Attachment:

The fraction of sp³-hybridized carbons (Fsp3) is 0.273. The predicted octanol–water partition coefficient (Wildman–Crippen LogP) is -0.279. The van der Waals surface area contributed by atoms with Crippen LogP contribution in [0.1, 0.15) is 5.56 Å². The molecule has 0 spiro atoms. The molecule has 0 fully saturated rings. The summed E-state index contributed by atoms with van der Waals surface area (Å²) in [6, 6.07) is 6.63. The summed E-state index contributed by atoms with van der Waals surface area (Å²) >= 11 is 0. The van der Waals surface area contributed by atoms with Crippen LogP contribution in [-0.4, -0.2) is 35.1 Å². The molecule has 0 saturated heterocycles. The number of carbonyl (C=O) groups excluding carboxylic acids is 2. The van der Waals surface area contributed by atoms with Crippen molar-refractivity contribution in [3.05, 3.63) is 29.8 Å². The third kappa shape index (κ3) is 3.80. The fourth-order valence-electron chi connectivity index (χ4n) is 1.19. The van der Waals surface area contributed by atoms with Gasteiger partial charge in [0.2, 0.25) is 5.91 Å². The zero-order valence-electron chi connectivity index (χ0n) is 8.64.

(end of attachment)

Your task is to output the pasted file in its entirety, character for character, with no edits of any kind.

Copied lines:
The fraction of sp³-hybridized carbons (Fsp3) is 0.273. The predicted octanol–water partition coefficient (Wildman–Crippen LogP) is -0.279. The van der Waals surface area contributed by atoms with Crippen LogP contribution in [0.1, 0.15) is 5.56 Å². The molecule has 0 spiro atoms. The molecule has 0 fully saturated rings. The summed E-state index contributed by atoms with van der Waals surface area (Å²) in [6, 6.07) is 6.63. The summed E-state index contributed by atoms with van der Waals surface area (Å²) >= 11 is 0. The van der Waals surface area contributed by atoms with Crippen LogP contribution in [-0.4, -0.2) is 35.1 Å². The molecule has 0 saturated heterocycles. The number of carbonyl (C=O) groups excluding carboxylic acids is 2. The van der Waals surface area contributed by atoms with Crippen molar-refractivity contribution in [3.05, 3.63) is 29.8 Å². The third kappa shape index (κ3) is 3.80. The fourth-order valence-electron chi connectivity index (χ4n) is 1.19. The van der Waals surface area contributed by atoms with Gasteiger partial charge in [0.2, 0.25) is 5.91 Å². The zero-order valence-electron chi connectivity index (χ0n) is 8.64.